On this day in horror history, director Brad Anderson’s psychological horror film Session 9 with David Caruso was released in 2001.
The film was shot Danvers State Mental Hospital in Massachusetts but only a small section could be used as the rest was “unsafe.” That said, the sets didn’t need to be dressed as all the props were already there.
Caruso said: “It was a place you never got comfortable in. It wasn’t like day three and we were throwing water balloons because it was so much fun to be there. It was always scary. You can really feel the pain of the people that went through Danvers. It’s a rough environment. It’s not fun. It’s in the film. They didn’t have to dress any sets or anything. All of that stuff was sitting there. The federal government walked away from it about thirty years ago. It was a terrifying location.”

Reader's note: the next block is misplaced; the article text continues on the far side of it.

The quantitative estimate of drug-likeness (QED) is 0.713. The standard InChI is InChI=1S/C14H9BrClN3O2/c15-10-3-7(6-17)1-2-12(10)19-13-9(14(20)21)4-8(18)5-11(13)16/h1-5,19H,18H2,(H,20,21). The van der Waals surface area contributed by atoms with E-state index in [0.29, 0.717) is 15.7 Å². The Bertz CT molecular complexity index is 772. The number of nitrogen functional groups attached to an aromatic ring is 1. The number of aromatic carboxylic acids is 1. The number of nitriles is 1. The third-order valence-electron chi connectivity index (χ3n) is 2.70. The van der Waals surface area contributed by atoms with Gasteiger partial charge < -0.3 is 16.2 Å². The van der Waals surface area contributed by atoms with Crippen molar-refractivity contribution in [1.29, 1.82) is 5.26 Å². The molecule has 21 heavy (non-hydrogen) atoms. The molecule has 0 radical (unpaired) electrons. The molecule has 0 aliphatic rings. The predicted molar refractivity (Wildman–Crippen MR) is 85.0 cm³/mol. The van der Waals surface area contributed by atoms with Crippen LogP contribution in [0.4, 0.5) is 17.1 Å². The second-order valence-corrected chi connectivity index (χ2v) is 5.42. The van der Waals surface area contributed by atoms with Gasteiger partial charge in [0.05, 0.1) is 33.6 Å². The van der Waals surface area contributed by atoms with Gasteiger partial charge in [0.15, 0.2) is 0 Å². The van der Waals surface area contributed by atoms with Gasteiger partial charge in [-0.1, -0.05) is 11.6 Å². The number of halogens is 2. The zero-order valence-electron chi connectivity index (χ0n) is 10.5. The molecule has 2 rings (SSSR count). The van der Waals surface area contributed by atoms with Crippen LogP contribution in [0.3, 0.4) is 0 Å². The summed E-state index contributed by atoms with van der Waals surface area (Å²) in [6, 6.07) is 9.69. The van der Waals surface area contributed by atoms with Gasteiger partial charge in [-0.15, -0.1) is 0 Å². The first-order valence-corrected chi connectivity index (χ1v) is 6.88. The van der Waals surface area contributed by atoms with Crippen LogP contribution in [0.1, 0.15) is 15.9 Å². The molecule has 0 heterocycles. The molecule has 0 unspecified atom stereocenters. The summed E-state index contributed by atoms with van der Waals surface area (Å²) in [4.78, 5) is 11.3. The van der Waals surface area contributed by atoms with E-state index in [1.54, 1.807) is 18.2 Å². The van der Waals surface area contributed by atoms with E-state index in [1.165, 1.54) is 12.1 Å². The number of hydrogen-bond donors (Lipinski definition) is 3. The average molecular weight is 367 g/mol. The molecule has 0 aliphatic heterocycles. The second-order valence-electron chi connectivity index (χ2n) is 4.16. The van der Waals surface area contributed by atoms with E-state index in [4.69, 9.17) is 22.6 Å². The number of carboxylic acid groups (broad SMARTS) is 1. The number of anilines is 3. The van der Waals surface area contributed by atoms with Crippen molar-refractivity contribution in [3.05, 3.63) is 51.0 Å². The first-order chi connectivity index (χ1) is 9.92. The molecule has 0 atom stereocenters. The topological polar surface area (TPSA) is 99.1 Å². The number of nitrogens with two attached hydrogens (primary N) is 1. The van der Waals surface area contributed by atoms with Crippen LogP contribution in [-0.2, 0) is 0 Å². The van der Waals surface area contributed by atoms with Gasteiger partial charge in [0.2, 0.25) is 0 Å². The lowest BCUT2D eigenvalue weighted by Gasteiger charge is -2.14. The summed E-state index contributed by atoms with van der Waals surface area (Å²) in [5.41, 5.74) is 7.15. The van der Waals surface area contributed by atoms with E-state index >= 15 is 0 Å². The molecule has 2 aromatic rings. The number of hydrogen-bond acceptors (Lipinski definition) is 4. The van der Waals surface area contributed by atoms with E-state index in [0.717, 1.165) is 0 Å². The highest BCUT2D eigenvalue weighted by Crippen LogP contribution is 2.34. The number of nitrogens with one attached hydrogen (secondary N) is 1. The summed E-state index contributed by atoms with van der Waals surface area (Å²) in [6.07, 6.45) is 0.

The building was partially demolished five years after the film was made.
Session 9 premiered in July 2001 at Fantasia before hitting 30 screens on August 10. It was not a financial success grossing a tad over $378K in the U.S. and $1.2M internationally for a total of $1.6M at the box office
It’s now considered one of the scariest films of the 2000s.
The film tells a tale of terror that begins when a group of asbestos removal workers starts work in an abandoned insane asylum. The complex of buildings looms up out of the woods like a dormant beast. Grand, imposing … abandoned, deteriorating. The residents of Danvers, Massachusetts steer well clear of the place. But Danvers State Mental Hospital closed down for 15 years, is about to receive five new visitors…
Written by Anderson and Stephen Gevedon, John Sloss produced with Dorothy Aufiero, David Collins, and Michael Williams. It stars David Caruso, Peter Mullan, Stephen Gevedon, Paul Guilfoyle, Josh Lucas, and Brendan Sexton III. Climax Golden Twins provided the score and Uta Briesewitz handled Cinematography while Anderson edited it all together.
Rated R for language and brief strong violence, the film sports a 64% rating over on Rotten Tomatoes with a Critics Consensus that reads: Relying more on atmosphere than gore, Session 9 is effectively creepy.